(Quite inexplicably, he’s still hanging out in the cat carrier, apparently no longer relating to it as an instrument of doom.)

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2) I participated in Kristin Noelle’s I Choose Authentic Joy Healing Wave, and we had a number of wonderful conversations in the Facebook group, including one about gratitude. I’ve signed up for a number of Kristin’s Healing Waves and they truly inspire me; if you’re not familiar with her terrific artwork, do check her out!

3) Last Sunday, I gave a presentation to Chicago IONS on “Time and Conscious Doing.” We talked a lot about how our thoughts can give us this (false) idea that there isn’t enough time, and how we can choose to create and take action from a feeling of “enough”. I was so grateful for the deep participation in the exercises and insightful questions from the audience, and to those who came up afterward to continue the conversation.

4) Squirrel monkeys! My boyfriend and I rewarded ourselves for work completed by taking a trip to Brookfield Zoo, and there are now squirrel monkeys in Tropic World, swinging like they own the place and have always been there (though what happened to my beloved capuchins?). Monkeys continue to be a kind of power animal for me, reminding me that I am always inspired when I focus on play, curiosity, and hanging out upside down (if only metaphorically).

What about you? What are you grateful for today? I’d love it if you’d share, in the comments.

Top image © Dr_harry | Dreamstime Stock Photos

Why I write (the My Writing Process blog tour!)

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My friend Mary Montanye, author of the recently-published memoir Above Tree Line, tagged me in the My Writing Process blog tour and I’m so grateful. I absolutely adore talking to other writers about why, and how, they write. It’s never exactly the same for any two people, and I love that.

So thanks, Mary, for the tag (and I hope you’ll visit her beautiful site and read her post). At the end of this post, I’ll be tagging another writer and the tour will continue! (Do click through and check out the previous writers on this tour — I’ve been having such a great time reading about everyone’s process!)

Just for fun, here’s my first memory of myself writing: I wrote a tiny book (on index cards, with purple Magic Marker) about our dog, Rosie. I drew pictures, too. My dad bound it in a little leather cover. I imagine he still has it somewhere. I was about five, I think. I wrote the book because I could hardly contain the joy our dog created in me. It simply had to be expressed.

So let me launch into the questions for this blog tour and let’s see if I still write for the reasons I did at five!

Why do you write what you do? 

For me, journaling is the hub of all my writing. I am a compulsive journaler and have been since I was about thirteen (one of my earliest journals is pictured above, modeled by kitty. Yes, I still have it!).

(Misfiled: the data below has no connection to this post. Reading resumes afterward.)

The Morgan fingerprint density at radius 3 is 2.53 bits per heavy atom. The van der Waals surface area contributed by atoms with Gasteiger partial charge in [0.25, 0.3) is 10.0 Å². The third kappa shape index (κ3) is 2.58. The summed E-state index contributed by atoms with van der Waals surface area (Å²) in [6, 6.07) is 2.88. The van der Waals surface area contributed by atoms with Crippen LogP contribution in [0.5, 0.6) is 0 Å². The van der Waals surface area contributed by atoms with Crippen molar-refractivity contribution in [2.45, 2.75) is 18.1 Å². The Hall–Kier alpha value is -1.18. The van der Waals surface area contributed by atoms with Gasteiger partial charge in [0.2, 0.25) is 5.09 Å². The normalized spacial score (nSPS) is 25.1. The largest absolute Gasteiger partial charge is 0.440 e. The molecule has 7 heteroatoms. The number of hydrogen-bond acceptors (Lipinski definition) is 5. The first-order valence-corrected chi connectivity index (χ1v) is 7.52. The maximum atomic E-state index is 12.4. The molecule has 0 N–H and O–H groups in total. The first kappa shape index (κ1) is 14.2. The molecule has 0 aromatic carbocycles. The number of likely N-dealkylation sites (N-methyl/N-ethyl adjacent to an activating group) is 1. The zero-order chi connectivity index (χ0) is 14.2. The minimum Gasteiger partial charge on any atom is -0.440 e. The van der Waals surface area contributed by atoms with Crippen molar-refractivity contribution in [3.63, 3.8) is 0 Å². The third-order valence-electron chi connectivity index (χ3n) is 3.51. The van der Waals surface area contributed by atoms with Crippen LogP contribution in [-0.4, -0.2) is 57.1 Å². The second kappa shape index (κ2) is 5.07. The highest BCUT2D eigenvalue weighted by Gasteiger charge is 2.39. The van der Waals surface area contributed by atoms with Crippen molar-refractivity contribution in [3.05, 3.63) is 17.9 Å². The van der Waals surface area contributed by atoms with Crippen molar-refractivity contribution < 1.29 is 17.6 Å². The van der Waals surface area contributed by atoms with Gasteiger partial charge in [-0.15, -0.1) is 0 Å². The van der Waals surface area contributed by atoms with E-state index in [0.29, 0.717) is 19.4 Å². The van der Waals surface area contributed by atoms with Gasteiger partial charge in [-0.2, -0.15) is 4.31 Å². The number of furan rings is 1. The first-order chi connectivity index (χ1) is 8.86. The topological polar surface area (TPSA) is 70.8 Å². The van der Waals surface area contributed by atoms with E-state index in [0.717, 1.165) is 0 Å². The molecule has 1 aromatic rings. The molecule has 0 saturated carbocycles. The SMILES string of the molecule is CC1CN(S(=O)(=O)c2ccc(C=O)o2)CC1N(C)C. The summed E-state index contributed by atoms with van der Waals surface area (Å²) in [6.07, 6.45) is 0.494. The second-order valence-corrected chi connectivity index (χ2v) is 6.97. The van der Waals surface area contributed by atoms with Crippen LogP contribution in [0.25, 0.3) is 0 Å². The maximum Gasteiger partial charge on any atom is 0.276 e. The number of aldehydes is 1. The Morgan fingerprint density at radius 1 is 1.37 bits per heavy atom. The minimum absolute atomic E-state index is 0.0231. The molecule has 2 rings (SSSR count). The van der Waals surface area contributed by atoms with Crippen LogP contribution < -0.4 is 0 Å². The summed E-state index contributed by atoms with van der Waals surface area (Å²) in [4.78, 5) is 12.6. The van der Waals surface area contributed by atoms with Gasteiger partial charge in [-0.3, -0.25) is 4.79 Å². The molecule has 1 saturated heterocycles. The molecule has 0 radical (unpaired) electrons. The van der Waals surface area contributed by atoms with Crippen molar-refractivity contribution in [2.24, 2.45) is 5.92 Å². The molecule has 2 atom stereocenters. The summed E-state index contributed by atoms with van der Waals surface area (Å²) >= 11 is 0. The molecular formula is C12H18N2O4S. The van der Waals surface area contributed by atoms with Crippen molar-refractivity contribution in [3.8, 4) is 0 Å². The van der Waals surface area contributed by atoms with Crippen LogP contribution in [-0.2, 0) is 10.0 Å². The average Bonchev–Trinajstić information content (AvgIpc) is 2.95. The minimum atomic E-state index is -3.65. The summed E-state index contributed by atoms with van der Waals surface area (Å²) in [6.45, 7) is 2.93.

I journal to understand, process, and integrate what I’m going through. And my journaling leaps off my notebook into other forms of writing — fiction, essays, blog posts, short stories. No matter what I’m writing, I’m always doing it for the same reason: I want to know and understand myself better.

Even when I write a fictional character, that character is often an aspect of me, perhaps a shadowy part of me that I don’t know very well, and maybe am afraid to know. In that sense, all of my writing is about moving myself toward wholeness.

And, there is always the hope that what I write will reach that person who truly needs to read it.

What are you working on?

In a nutshell, I’m revising a novel draft about a forty-year-old woman who realizes she still doesn’t know what she wants to be when she grows up (and her life is not exactly set up to allow her to find out). I’m also working on a short story about a sixteen-year-old girl who’s in that tender and sometimes treacherous transition place between child and adult (ouch!).

My characters are often “seekers” who are idealistic and struggle with the question of what it means to be a “happy adult” in this world. I feel I have a nonfiction book in me, too, but it’s not letting me know exactly what it is yet.

What is your writing process?

I am a “pantser” and an intuitive writer — I don’t do a lot of planning or outlining, I like to jump in and write. I’m a big believer in “spaghetti on the wall” first drafts. I want to get it all out there and see what sticks (which isn’t always easy for me as I have a pretty powerful inner perfectionist).

I almost always start the day with morning pages; I find I’m more grounded and centered throughout the day when I do, and very often an almost-complete blog post or idea for a short story or solution to the issue I’m having with my novel comes out of my morning pages. From morning pages, I jump off into my other writing.

I don’t write for hours at a time — at about 90 minutes max, I usually reach a point where I’ve had enough and it’s time to put away the writing and let my subconscious chew on it for a while before I return to it. Lately, I’m rediscovering how important it is to step away from the writing and come back to it with fresh eyes.